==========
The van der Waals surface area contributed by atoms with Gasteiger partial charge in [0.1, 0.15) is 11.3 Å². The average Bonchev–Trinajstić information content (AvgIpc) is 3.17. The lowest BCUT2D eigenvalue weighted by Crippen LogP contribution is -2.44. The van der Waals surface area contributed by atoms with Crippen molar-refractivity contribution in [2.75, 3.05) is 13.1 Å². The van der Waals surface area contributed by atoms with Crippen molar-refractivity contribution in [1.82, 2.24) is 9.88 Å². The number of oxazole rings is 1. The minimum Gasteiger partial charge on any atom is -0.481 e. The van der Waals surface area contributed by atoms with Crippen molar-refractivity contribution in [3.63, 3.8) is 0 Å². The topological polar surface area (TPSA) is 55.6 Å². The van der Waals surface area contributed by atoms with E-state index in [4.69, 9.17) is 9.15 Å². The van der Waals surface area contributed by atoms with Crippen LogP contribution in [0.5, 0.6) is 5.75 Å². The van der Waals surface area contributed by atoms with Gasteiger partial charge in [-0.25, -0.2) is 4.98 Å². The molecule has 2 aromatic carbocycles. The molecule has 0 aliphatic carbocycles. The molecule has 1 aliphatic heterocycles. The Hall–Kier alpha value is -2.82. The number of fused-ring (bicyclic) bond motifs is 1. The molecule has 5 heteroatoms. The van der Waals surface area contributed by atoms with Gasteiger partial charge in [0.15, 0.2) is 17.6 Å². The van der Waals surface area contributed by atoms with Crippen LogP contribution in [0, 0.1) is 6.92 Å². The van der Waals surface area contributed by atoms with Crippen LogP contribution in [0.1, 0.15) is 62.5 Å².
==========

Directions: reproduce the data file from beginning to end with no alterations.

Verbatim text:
The van der Waals surface area contributed by atoms with Gasteiger partial charge in [0.1, 0.15) is 11.3 Å². The average Bonchev–Trinajstić information content (AvgIpc) is 3.17. The lowest BCUT2D eigenvalue weighted by Crippen LogP contribution is -2.44. The van der Waals surface area contributed by atoms with Crippen molar-refractivity contribution in [2.75, 3.05) is 13.1 Å². The van der Waals surface area contributed by atoms with Crippen molar-refractivity contribution in [1.82, 2.24) is 9.88 Å². The number of oxazole rings is 1. The minimum Gasteiger partial charge on any atom is -0.481 e. The van der Waals surface area contributed by atoms with Crippen molar-refractivity contribution in [3.63, 3.8) is 0 Å². The topological polar surface area (TPSA) is 55.6 Å². The van der Waals surface area contributed by atoms with E-state index in [4.69, 9.17) is 9.15 Å². The van der Waals surface area contributed by atoms with Crippen LogP contribution in [0.5, 0.6) is 5.75 Å². The van der Waals surface area contributed by atoms with Gasteiger partial charge in [-0.25, -0.2) is 4.98 Å². The molecule has 2 aromatic carbocycles. The molecule has 0 aliphatic carbocycles. The molecule has 1 aliphatic heterocycles. The Hall–Kier alpha value is -2.82. The number of fused-ring (bicyclic) bond motifs is 1. The molecule has 5 heteroatoms. The van der Waals surface area contributed by atoms with Gasteiger partial charge in [0.15, 0.2) is 17.6 Å². The van der Waals surface area contributed by atoms with Crippen LogP contribution in [0, 0.1) is 6.92 Å². The van der Waals surface area contributed by atoms with Crippen LogP contribution in [0.1, 0.15) is 62.5 Å².